Here’s what the praise poem type is:
Praise poetry refers to a genre of poetry in which a person or a god is praised by the poet, usually featuring the use of hyperbole.
Praise poems can also refer to any poem that has a tone of gratefulness and humility and can potentially be about broader subjects, such as praising a nation or a city.
If you want to learn all about the praise poem type, then you’ve come to the right place.
Table of Contents
- What Is a Praise Poem?
- What Are the Basic Properties of Praise Poetry?
- What Are the Key Features of Praise Poems?
- What Is the History of Praise Poetry?
- What Is an Example of Praise Poetry?
- What Are Tips for Writing Praise Poems?
- Poet’s Note
- What Are the Most Important Types of Poems?
What Is a Praise Poem?
While praise poems are not a form, they do represent a large enough genre of poetry to be considered their own classification.
Praise poems are written explicitly to offer praise or glorification to a person or deity.
Political praise poems naturally waned in popularity with the eventual move away from monarchies, though various African cultures still regularly feature praise poems.
Religious praise poems remain a staple of poetry well into the modern era, as devout followers of various religions have often felt the need to express their loyalty and faith in words.
What Are the Basic Properties of Praise Poetry?
|Origin||Ancient; possibly dating back to the origins of poetry|
|Popularity||Most popular in monarchies; especially during the medieval era|
|Theme||Praise and gratitude; usually about a person or a god|
What Are the Key Features of Praise Poems?
Praise poems could be considered a subcategory of ode (in the broadest sense of the term). They invariably pay homage to a central figure, usually of political or religious significance.
There is no established meter, rhyme scheme, or structure for a praise poem, as they’re defined solely by the topic and tone.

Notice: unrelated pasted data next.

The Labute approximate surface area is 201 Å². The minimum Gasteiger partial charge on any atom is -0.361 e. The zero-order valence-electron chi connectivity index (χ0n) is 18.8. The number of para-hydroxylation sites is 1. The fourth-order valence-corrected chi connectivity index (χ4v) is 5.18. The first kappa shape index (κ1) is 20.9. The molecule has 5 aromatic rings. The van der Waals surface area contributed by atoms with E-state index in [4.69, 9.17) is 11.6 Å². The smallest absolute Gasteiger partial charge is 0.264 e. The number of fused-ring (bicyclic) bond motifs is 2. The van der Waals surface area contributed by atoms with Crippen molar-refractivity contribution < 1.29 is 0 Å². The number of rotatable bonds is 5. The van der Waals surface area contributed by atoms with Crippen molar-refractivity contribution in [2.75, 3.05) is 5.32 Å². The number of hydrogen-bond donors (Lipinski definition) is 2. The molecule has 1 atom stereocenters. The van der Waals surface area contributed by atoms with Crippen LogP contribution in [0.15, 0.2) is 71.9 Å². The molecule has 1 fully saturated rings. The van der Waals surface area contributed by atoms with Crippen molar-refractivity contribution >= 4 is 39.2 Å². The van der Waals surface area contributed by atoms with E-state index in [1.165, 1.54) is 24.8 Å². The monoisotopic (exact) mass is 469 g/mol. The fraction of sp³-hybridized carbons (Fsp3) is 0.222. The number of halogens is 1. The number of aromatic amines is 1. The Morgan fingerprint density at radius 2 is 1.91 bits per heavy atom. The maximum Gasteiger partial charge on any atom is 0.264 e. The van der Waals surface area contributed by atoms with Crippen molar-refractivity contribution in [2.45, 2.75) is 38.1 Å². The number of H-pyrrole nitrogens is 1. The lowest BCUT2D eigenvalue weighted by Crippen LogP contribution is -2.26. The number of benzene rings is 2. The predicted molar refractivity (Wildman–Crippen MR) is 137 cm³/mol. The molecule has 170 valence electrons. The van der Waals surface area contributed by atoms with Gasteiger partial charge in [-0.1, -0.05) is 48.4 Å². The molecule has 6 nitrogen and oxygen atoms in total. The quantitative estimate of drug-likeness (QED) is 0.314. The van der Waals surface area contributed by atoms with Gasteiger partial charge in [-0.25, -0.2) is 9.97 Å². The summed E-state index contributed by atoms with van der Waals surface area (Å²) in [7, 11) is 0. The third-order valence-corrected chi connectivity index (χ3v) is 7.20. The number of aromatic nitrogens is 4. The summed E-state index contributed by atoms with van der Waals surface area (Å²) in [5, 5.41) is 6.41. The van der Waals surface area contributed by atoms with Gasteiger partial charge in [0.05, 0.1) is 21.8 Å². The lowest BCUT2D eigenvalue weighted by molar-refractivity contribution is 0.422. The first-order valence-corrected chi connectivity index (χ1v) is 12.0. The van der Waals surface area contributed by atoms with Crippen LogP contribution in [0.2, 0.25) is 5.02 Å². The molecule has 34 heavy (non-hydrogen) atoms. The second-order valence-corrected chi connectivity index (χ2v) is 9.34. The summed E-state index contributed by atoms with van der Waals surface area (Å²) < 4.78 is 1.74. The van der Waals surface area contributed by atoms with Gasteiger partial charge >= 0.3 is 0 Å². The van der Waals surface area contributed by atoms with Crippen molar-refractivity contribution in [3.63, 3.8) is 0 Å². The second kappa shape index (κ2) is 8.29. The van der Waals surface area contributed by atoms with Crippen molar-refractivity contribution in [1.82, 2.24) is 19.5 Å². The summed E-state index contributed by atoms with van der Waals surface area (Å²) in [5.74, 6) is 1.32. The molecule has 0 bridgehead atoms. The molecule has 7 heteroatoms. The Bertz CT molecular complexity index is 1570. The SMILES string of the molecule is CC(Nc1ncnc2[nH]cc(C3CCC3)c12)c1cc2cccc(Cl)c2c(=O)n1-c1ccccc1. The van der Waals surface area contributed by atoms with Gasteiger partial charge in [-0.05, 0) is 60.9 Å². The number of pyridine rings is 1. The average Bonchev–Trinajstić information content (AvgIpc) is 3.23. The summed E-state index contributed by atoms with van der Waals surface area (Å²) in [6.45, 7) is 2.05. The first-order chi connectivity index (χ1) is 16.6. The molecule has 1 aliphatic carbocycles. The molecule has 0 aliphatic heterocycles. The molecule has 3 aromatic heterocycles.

A praise poem will commonly focus on the feats and contributions of the focal figure.
A praise poem written for Jesus Christ might commemorate his sacrifice on the cross, his open-mindedness toward society’s outcasts, and his generosity toward his followers, as one example.
This will often be done with extensive hyperbole or emphasis, to express the writer’s devotion to the figure being praised.
A political praise poem, such as one about a king or head of state, may instead go into excruciating detail on that figure’s recent exploits.
These might include successful military conquests, humanitarian programs, benevolent donations, or even superficial qualities such as the king’s natural beauty or good taste in wine.
Praise poems are meant to be a sincere and adamant form of flattery.
They will often be phrased to imply that no negative views of the subject are even comprehensible, upholding the subject as a perfect or near-perfect figure that is to be exalted and glorified to the fullest extent that language allows.
While praise poems about an individual figure constitute the most common definition of praise poetry, it should be noted that poems generally reflecting a sense of gratitude can also be considered praise poems.
The broadest sense of the term is simply “a poem that offers praise” so it does not inherently need to be about an individual, though that remains the popular usage.
What Is the History of Praise Poetry?
It’s difficult to date the origins of praise poetry, but it’s safe to assume that praise poetry has been around for about as long as poetry itself.
Humans have had figures they admire even before the advent of written language, and praise poetry is woven into the basic human feelings of admiration and gratitude.
Praise poetry was especially popular throughout the monarchic rule, particularly in medieval literature and during the Renaissance period.
Just as politicians have adamant supporters today, kings and public figures of the past had their own fervent followers who felt they should be glorified at every turn.
While it may sound dismissive to compare praise poetry about real-world figures to celebrity worship, it is the clearest and easiest way to visualize the approach taken.
A praise poem presents a one-sided, often fanatical love for the subject in question.
While humble and zealous worship of deities or fictional characters is usually well-received as long as it matches the popular sentiments of the era, praise poems about political figures can be just as controversial as their real-world political careers.
Religious figures and legendary heroes, such as those from the Greek epics, have been among the most popular topics for praise poetry.
Praise poetry started to lose popularity around the 17th century, though religious praise poems still pop up with regularity across multiple regions and religions, and non-religious praise poems are still written and published infrequently.
In the modern era, praise poems are still considered high art in parts of South Africa.